Mr. P. S. Wise then started the St. Charles Hawkeye in April, 1895, operating it five or six years with success. He then sold it to D. F. Peffley who lasted seventeen months, giving it up in July 1897. (Editor's note: Mr. Wise must have started the paper around 1890 because the end of Mr. Peffleys reign was documented in the Winterset Reporter, 05 Aug 1897).Then the next owner was Al P. Hass, followed by W. O. Hodgson, Fred Bolte, Otto Engstrom, Mrs. Wilton, Mr. Eldridge, Cope & Long, J. U. Gitzy, and finally Joe Long of Osceola, who sold the outfit to Mr. Eldridge and moved it away. This was at the end of May, 1907. In February 1909, Mr. P. S. Wise started the St. Charles News and is running a bright little country newspaper.  

The Earlham Echo

The Earlham Echo, a weekly newspaper, was established April 1, 1890 and for many years it was edited and published by A. L. Rowen. Some four or five years ago Paul R. Stillman took charge and is now in full control. Mr. Stillman is quite a young man, but promises to develop the newspaper instinct and “nose for news” so prominently manifest and known to be characteristic in other Stillmans of the state, one of whom was an able editorial writer on the old Des Moines Register and later, about the breaking out of the Civil War, founded the Sioux City Journal. The son of this pioneer editor is Paul Stillman, editor of the Jefferson Bee, and late speaker of the Iowa House of Representatives. The Earlham Echo ceased publication in 1987.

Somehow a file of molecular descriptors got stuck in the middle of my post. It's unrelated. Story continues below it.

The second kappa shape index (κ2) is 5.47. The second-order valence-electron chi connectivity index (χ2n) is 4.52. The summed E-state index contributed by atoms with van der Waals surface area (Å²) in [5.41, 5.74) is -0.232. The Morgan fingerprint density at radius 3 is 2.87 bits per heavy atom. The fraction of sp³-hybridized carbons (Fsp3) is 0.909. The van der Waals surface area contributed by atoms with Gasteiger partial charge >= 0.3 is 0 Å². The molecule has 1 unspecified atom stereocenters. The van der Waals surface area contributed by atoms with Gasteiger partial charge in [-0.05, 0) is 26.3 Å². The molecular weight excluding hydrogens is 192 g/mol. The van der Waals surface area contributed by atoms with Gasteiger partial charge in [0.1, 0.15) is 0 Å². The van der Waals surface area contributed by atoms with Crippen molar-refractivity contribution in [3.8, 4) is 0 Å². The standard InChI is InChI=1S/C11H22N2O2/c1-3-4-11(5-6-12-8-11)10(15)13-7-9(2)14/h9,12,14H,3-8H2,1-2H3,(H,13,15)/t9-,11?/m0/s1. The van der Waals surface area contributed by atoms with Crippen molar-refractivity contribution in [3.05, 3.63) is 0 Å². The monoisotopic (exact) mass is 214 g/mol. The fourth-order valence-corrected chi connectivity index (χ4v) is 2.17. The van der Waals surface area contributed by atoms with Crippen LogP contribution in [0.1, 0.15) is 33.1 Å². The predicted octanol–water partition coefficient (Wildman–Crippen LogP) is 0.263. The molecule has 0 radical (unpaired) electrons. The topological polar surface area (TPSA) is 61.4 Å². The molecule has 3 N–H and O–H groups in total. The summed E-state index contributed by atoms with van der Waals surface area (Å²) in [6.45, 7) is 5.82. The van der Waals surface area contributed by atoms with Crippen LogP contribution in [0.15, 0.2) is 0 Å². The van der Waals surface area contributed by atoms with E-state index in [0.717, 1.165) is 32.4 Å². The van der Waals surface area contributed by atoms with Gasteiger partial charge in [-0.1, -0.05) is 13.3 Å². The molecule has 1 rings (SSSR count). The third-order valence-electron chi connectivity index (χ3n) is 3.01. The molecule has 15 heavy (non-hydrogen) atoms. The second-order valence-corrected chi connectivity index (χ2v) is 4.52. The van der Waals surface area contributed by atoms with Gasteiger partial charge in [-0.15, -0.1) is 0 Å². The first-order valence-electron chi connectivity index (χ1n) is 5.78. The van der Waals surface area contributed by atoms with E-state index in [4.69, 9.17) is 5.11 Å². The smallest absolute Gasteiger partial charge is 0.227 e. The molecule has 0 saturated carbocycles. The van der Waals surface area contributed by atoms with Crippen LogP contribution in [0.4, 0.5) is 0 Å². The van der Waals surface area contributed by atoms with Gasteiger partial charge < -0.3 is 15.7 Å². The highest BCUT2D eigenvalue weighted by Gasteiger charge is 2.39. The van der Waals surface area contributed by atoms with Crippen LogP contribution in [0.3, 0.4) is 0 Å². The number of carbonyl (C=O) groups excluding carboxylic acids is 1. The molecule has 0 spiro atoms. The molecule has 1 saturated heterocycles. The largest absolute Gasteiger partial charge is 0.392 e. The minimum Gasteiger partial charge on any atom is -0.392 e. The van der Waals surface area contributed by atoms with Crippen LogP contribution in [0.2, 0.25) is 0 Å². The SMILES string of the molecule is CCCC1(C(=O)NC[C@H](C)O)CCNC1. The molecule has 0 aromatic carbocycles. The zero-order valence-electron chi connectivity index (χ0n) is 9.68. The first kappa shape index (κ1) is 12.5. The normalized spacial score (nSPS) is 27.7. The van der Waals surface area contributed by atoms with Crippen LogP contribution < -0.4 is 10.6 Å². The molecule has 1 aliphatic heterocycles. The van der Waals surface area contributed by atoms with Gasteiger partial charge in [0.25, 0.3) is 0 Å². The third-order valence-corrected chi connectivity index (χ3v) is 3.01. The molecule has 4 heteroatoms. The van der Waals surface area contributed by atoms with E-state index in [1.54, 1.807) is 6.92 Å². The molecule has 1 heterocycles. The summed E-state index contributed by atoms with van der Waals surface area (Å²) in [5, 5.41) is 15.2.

Truro has had two papers, the Graphic and the Star. Neither, however, was published there, nor is one of them left. A paper, taking the title of the Macksburg Record, is edited by Mr. Schell. It is a five-column quarto and is printed at Lorimor.

The Macksburg Visitor

The Macksburg Visitor was published in the early 1890s by Rev. J. E. Beard. The newspaper was not profitable and suspended operations around the end of April, 1895. For some time afterwards, the Madisonian published as section called "Grand River Gleanings," to compensate for the loss of the Macksburg paper. No copies of the visitor are known to have survived.

The Macksburg Independent

The Macksburg Independent was published from 1916 through 1920 by Charles S. Saiser. Copies are available on microfilm at the State Historical Society of Iowa.

The Peru Mail

Reference is made to the Peru mail in the 1919 obituary of Albert Brisbane Vines who was noted as editor and publisher of the Peru Mail for 21 years. No other information on this paper has been found.

The East Peru Sentinel

The East Peru Sentinel was published in the early 1890s by Earnest Todhunter. In late April, 1895, Mr. Todhunter left town to possibly settle elsewhere. He sent a letter to his father from Mexico, instructing him to sell the plant and equipment and settle his accounts but the father elected to continue the paper until a buyer could be found.


Other Newspapers


     Earlham Herald

     Macksburg Ledger

     Truro Enterprise

     Truro News

     Truro Star


Research by the County Coordinators has turned up at least five other newspapers and we believe there to be others. In November, 1887, the Madisonian made reference to the Earlham Herald. In early 1894, the Madisonian made reference to the Truro Enterprise. In October, 1898, the Madisonian made reference to the Macksburg Ledger. In late 1903, the Madisonian made reference to the demise of the Truro Star which was started in late June 1900. Nothing else is known about these papers and it appears that no copies survived. The Truro News was published by C. P. Shane from 1927 to 1935.


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This page was created on July 24, 2004.